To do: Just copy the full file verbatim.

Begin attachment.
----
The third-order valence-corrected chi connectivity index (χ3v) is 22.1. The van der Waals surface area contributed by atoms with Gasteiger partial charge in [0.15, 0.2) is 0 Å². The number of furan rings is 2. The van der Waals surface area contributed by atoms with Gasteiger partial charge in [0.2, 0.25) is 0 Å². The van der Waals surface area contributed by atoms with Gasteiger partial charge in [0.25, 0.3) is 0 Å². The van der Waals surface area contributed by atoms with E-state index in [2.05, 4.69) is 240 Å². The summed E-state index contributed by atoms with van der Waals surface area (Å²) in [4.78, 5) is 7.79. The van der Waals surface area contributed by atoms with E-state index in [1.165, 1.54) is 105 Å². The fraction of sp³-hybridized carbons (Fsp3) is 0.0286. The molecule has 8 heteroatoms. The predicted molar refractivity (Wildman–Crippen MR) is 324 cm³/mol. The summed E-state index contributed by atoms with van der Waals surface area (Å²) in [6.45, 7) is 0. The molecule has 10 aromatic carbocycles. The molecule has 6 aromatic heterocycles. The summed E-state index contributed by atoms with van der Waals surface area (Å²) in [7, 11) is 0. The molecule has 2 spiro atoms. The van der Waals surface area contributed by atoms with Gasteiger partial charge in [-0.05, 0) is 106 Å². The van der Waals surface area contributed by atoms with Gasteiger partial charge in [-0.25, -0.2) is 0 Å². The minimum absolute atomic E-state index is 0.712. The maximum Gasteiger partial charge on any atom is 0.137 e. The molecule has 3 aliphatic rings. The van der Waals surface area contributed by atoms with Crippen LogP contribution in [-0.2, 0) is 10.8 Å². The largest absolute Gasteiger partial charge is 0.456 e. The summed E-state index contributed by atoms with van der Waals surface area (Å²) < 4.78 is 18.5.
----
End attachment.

The third-order valence-corrected chi connectivity index (χ3v) is 22.1. The van der Waals surface area contributed by atoms with Gasteiger partial charge in [0.15, 0.2) is 0 Å². The number of furan rings is 2. The van der Waals surface area contributed by atoms with Gasteiger partial charge in [0.2, 0.25) is 0 Å². The van der Waals surface area contributed by atoms with Gasteiger partial charge in [0.25, 0.3) is 0 Å². The van der Waals surface area contributed by atoms with E-state index in [2.05, 4.69) is 240 Å². The summed E-state index contributed by atoms with van der Waals surface area (Å²) in [4.78, 5) is 7.79. The van der Waals surface area contributed by atoms with E-state index in [1.165, 1.54) is 105 Å². The fraction of sp³-hybridized carbons (Fsp3) is 0.0286. The molecule has 8 heteroatoms. The predicted molar refractivity (Wildman–Crippen MR) is 324 cm³/mol. The summed E-state index contributed by atoms with van der Waals surface area (Å²) in [6.45, 7) is 0. The molecule has 10 aromatic carbocycles. The molecule has 6 aromatic heterocycles. The summed E-state index contributed by atoms with van der Waals surface area (Å²) in [7, 11) is 0. The molecule has 2 spiro atoms. The van der Waals surface area contributed by atoms with Gasteiger partial charge in [-0.05, 0) is 106 Å². The van der Waals surface area contributed by atoms with Gasteiger partial charge in [-0.25, -0.2) is 0 Å². The minimum absolute atomic E-state index is 0.712. The maximum Gasteiger partial charge on any atom is 0.137 e. The molecule has 3 aliphatic rings. The van der Waals surface area contributed by atoms with Crippen LogP contribution in [-0.2, 0) is 10.8 Å². The largest absolute Gasteiger partial charge is 0.456 e. The summed E-state index contributed by atoms with van der Waals surface area (Å²) < 4.78 is 18.5.